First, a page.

I agree wholeheartedly with the author in that relevant material must be taught to bush students (I do not use Alaska Native students because there are plenty of white folks in the bush whose kids are born and raised in the same environment) and that any teacher not from that culture (black, white, hispanic, asian) should not use their position as a way to impart their beliefs on children. “Teachers tended to disparage their students’ culture and potentialities. They viewed their instructional mission as reforming students by teaching the manners of white society as moral absolutes.” (Kleinfeld 3) If one looks at Alaska (and American history for that matter) the typical teaching style was to impart western culture and norms on students. Use of native languages were discouraged, cultural practices were banned, and altogether a way of life was being stifled.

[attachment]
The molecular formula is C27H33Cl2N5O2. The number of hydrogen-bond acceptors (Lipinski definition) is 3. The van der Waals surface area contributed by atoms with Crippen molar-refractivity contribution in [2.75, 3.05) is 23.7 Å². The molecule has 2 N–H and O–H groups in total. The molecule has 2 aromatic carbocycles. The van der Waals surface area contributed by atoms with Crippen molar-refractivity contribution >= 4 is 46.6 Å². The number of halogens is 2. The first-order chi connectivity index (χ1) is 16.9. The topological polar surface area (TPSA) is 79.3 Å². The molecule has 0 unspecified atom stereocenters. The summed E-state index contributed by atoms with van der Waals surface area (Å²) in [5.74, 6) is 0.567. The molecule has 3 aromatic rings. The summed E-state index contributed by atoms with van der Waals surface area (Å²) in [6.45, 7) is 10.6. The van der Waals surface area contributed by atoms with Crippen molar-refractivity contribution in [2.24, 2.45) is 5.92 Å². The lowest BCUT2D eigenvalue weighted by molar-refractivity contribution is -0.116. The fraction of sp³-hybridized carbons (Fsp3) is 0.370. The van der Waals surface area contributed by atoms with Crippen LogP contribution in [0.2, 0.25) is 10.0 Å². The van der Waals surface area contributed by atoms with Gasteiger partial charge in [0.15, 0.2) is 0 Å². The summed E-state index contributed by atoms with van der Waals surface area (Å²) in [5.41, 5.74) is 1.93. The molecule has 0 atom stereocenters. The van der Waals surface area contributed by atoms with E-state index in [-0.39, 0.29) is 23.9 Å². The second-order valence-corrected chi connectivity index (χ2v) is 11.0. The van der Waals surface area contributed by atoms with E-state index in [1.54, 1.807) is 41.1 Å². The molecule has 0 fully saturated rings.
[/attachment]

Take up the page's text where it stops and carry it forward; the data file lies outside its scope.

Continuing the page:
Obviously things have changed a lot since the late 1800’s and early 1900’s. We no longer suppress native culture in rural villages and a lot of effort has been put into reviving native languages and culture in the classroom. Of course it is difficult to get an all native teaching staff in a school in the bush, but western style teachers can still contribute by learning more about the particular culture they are in, and try to incorporate what they learn into their lessons, becoming more effective teachers and hopefully helping little ones gain an interest in their education.